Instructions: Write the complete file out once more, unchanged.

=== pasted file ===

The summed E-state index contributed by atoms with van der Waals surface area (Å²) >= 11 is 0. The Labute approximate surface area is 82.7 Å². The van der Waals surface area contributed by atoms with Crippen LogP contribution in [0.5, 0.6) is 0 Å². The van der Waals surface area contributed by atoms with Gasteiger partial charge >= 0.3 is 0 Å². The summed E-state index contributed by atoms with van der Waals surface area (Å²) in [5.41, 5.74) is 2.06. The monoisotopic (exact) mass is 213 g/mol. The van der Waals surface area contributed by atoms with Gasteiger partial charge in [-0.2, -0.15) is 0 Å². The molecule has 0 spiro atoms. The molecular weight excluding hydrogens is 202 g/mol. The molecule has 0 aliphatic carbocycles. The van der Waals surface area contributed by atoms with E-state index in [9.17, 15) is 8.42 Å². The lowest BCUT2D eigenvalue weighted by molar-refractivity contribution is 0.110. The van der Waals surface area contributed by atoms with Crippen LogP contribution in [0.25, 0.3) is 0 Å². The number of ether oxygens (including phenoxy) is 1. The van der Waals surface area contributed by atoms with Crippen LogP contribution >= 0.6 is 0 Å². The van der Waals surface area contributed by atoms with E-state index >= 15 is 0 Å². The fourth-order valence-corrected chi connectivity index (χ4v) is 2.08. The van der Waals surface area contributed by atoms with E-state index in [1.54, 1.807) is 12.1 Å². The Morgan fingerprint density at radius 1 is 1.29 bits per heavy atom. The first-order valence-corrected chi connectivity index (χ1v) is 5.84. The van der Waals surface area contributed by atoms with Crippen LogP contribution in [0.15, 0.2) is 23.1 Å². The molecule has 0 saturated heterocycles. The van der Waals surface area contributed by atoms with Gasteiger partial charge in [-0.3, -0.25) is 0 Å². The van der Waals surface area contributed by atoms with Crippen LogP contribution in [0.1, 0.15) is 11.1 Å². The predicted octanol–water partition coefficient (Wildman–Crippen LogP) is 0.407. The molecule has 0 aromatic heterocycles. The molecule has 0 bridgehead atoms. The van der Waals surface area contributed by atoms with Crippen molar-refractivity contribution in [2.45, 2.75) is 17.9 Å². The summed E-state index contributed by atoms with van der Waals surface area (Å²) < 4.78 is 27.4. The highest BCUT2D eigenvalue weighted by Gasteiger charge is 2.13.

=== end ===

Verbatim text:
The summed E-state index contributed by atoms with van der Waals surface area (Å²) >= 11 is 0. The Labute approximate surface area is 82.7 Å². The van der Waals surface area contributed by atoms with Crippen LogP contribution in [0.5, 0.6) is 0 Å². The van der Waals surface area contributed by atoms with Gasteiger partial charge >= 0.3 is 0 Å². The summed E-state index contributed by atoms with van der Waals surface area (Å²) in [5.41, 5.74) is 2.06. The monoisotopic (exact) mass is 213 g/mol. The van der Waals surface area contributed by atoms with Gasteiger partial charge in [-0.2, -0.15) is 0 Å². The molecule has 0 spiro atoms. The molecular weight excluding hydrogens is 202 g/mol. The molecule has 0 aliphatic carbocycles. The van der Waals surface area contributed by atoms with E-state index in [9.17, 15) is 8.42 Å². The lowest BCUT2D eigenvalue weighted by molar-refractivity contribution is 0.110. The van der Waals surface area contributed by atoms with Crippen LogP contribution in [0.25, 0.3) is 0 Å². The number of ether oxygens (including phenoxy) is 1. The van der Waals surface area contributed by atoms with Crippen LogP contribution >= 0.6 is 0 Å². The van der Waals surface area contributed by atoms with E-state index >= 15 is 0 Å². The fourth-order valence-corrected chi connectivity index (χ4v) is 2.08. The van der Waals surface area contributed by atoms with E-state index in [1.54, 1.807) is 12.1 Å². The Morgan fingerprint density at radius 1 is 1.29 bits per heavy atom. The first-order valence-corrected chi connectivity index (χ1v) is 5.84. The van der Waals surface area contributed by atoms with Crippen LogP contribution in [0.15, 0.2) is 23.1 Å². The molecule has 0 saturated heterocycles. The van der Waals surface area contributed by atoms with Gasteiger partial charge in [-0.3, -0.25) is 0 Å². The van der Waals surface area contributed by atoms with Crippen LogP contribution in [0.1, 0.15) is 11.1 Å². The predicted octanol–water partition coefficient (Wildman–Crippen LogP) is 0.407. The molecule has 0 aromatic heterocycles. The molecule has 0 bridgehead atoms. The van der Waals surface area contributed by atoms with Crippen molar-refractivity contribution in [2.45, 2.75) is 17.9 Å². The summed E-state index contributed by atoms with van der Waals surface area (Å²) < 4.78 is 27.4. The highest BCUT2D eigenvalue weighted by Gasteiger charge is 2.13.